collection of books also includes books that may have originally belonged
to the Berlin Jewish community (indicated by the stamp of the Jüdische
Gemeinde zu Berlin) and other European Jewish institutions (e.g., Jüdische
Seminar Berlin and the Jewish community of Vienna). These books are partially
incorporated in the library holdings. In none of the library acquisitions,
however, was there any indication of the original owners. Other books
from abroad (mostly Berlin) form part of the Judaica Collection (perhaps
originating from Terezín) and are not included in the regular holdings
of the library. As it is not possible to find out from the acquisition
registration records who they originally belonged to, these books, included
in the library of the Jewish Museum in Prague, can only be identified
by a systematic checking of the Museum's entire library holdings. This
is with the exception of the historic library of the Jewish religious
community and recently purchased books, the origin of which is clear.
Regional exhibitions on Jewish themes - Třebíč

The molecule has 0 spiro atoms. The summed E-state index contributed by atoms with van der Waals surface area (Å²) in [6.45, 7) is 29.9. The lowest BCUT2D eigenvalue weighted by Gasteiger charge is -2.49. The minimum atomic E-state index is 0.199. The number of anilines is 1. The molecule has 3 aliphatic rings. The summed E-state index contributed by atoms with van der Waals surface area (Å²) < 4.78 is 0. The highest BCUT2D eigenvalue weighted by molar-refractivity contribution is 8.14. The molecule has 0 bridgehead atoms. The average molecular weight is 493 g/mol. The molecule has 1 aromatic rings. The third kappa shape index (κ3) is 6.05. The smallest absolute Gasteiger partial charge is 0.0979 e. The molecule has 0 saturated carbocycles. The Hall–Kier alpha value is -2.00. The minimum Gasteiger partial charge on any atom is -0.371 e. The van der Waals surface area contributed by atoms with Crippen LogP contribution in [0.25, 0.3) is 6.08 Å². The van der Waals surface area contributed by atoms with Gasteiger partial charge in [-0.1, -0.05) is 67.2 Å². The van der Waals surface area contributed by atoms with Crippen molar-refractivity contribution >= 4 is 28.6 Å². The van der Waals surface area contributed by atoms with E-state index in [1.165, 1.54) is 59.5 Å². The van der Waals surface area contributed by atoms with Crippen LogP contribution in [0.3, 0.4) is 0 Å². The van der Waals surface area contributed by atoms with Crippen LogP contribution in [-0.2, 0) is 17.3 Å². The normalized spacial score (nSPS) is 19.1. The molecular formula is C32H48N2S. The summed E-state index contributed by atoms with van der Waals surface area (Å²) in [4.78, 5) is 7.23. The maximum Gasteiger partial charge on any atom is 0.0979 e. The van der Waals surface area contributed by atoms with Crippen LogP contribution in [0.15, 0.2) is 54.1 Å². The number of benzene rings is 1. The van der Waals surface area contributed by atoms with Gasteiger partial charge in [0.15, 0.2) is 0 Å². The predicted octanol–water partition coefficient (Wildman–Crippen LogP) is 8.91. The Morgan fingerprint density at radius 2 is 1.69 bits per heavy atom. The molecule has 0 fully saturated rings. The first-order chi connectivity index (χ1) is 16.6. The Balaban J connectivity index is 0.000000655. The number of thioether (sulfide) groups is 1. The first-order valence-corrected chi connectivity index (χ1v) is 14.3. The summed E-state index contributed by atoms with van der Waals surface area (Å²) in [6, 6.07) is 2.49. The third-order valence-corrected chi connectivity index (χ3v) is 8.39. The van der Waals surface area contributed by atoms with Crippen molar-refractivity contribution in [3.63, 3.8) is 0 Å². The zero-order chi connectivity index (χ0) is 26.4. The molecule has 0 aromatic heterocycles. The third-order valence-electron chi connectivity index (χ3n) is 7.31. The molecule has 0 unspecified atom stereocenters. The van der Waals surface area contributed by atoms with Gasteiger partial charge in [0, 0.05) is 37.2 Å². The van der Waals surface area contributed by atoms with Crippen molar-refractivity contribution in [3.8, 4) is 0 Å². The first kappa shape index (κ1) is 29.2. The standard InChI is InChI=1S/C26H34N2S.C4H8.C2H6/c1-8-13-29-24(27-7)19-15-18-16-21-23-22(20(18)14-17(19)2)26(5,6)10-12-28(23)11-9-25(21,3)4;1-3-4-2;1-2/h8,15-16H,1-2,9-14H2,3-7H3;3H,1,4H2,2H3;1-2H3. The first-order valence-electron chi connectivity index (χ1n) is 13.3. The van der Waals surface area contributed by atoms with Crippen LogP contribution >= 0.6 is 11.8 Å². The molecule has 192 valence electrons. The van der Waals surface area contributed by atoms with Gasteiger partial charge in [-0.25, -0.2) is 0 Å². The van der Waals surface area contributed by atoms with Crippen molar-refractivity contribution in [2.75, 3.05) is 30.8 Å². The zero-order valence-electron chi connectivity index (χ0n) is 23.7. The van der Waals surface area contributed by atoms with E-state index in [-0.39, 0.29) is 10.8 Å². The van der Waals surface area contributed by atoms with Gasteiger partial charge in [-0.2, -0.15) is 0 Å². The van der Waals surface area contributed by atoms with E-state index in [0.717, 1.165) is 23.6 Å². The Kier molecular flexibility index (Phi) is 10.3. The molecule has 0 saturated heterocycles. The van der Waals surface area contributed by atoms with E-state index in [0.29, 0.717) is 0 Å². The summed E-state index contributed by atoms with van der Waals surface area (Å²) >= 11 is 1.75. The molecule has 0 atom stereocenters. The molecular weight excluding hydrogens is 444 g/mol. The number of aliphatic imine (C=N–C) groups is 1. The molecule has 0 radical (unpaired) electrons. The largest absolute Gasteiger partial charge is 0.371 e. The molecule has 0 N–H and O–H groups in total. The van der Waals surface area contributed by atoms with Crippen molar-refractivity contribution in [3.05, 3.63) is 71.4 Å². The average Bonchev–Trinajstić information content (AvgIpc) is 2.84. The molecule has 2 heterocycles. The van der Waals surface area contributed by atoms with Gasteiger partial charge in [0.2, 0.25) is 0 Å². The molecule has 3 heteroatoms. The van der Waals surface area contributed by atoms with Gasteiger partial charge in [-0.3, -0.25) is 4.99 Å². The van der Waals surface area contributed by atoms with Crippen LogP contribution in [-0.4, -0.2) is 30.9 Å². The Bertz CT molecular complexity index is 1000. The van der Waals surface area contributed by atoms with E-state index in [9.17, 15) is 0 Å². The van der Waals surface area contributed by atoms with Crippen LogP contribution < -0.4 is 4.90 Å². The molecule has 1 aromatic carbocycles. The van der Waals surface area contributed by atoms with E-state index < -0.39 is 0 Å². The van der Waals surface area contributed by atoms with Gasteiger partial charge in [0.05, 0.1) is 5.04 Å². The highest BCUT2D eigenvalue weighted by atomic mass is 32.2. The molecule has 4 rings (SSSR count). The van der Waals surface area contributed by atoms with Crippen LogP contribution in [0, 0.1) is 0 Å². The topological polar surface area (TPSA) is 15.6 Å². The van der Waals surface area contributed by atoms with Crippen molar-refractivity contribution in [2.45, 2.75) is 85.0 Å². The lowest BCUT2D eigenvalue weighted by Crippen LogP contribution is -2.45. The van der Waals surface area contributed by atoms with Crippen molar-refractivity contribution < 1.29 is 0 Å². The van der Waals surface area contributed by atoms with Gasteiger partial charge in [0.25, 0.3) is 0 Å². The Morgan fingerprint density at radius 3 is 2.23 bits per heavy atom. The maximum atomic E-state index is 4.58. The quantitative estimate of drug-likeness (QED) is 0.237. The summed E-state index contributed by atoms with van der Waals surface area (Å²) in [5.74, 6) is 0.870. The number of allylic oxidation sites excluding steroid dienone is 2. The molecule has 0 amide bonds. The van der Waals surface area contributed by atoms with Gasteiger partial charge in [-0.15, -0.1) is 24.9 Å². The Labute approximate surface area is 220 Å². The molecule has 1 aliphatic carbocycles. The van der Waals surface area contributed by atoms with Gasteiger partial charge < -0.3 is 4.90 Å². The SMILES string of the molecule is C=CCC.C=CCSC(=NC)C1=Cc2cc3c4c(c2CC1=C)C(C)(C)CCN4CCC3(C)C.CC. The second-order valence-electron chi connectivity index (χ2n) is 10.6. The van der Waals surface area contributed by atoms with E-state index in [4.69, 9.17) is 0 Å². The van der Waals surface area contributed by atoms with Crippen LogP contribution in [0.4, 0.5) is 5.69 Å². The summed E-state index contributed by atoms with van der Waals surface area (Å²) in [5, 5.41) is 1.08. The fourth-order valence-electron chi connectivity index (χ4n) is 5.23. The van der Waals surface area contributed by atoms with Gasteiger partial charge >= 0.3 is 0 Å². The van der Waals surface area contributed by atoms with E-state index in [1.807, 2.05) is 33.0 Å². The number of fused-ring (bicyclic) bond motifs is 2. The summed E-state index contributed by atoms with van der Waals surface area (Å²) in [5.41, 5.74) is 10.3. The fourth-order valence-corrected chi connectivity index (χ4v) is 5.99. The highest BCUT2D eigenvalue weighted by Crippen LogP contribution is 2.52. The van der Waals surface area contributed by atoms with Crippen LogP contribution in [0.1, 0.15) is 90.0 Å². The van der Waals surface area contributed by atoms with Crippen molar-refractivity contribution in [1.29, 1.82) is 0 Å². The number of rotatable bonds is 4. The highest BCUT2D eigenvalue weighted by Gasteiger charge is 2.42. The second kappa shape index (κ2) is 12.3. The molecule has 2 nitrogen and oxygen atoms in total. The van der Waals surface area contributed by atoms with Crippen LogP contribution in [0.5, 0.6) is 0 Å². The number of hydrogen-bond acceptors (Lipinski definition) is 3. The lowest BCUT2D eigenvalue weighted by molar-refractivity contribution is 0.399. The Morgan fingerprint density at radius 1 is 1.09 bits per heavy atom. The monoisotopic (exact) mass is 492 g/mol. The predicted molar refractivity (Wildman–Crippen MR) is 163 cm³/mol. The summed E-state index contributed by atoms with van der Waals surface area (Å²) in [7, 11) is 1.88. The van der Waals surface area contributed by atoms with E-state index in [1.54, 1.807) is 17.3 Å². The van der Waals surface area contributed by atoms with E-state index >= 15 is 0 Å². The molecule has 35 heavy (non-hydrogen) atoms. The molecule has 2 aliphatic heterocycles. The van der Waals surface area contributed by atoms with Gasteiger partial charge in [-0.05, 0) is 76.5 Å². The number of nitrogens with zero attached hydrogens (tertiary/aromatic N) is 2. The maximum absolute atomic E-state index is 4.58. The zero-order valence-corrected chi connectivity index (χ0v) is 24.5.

The Moravian town of Třebíč, situated 140 km to the south-east of Prague, once had one of the largest Jewish communities in Moravia. The earliest record of a Jewish settlement here dates back to 1433, the earliest record of a Jewish community dating from the mid-16th century. 260 Jewish families were allowed to live in Třebíč from the end of the 18th century to the mid-19th century. By the end of the 18th century the number of Jews living here had reached 1,170 (59% of the total population). The following years saw a marked decline in the Jewish population of Třebíč as a result of widespread migration following the emancipation of the Jews. After the Second World War the Jewish community here met the same fate as the many other Jewish communities devastated by the Nazis - although it was formally revived, it failed to survive due to a shortage of practising Jews.